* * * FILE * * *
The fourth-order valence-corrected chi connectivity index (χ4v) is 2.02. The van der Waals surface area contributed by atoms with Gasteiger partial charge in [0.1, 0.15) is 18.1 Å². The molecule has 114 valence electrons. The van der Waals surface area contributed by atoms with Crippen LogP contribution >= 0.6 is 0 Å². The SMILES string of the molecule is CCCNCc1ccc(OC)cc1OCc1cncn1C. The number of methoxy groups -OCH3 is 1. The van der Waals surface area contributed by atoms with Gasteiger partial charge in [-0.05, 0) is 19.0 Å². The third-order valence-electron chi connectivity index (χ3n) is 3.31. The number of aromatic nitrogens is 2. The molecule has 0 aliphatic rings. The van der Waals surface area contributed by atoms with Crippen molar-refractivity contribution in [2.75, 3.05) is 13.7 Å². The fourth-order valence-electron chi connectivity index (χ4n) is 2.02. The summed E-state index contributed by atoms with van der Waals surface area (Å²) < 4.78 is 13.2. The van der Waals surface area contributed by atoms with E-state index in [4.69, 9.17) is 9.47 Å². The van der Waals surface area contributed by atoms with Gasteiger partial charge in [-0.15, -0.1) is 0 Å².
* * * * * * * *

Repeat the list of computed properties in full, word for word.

The fourth-order valence-corrected chi connectivity index (χ4v) is 2.02. The van der Waals surface area contributed by atoms with Gasteiger partial charge in [0.1, 0.15) is 18.1 Å². The molecule has 114 valence electrons. The van der Waals surface area contributed by atoms with Crippen LogP contribution >= 0.6 is 0 Å². The SMILES string of the molecule is CCCNCc1ccc(OC)cc1OCc1cncn1C. The number of methoxy groups -OCH3 is 1. The van der Waals surface area contributed by atoms with Gasteiger partial charge in [-0.05, 0) is 19.0 Å². The third-order valence-electron chi connectivity index (χ3n) is 3.31. The number of aromatic nitrogens is 2. The molecule has 0 aliphatic rings. The van der Waals surface area contributed by atoms with Crippen molar-refractivity contribution in [2.75, 3.05) is 13.7 Å². The fourth-order valence-electron chi connectivity index (χ4n) is 2.02. The summed E-state index contributed by atoms with van der Waals surface area (Å²) < 4.78 is 13.2. The van der Waals surface area contributed by atoms with E-state index in [4.69, 9.17) is 9.47 Å². The van der Waals surface area contributed by atoms with Gasteiger partial charge in [-0.15, -0.1) is 0 Å².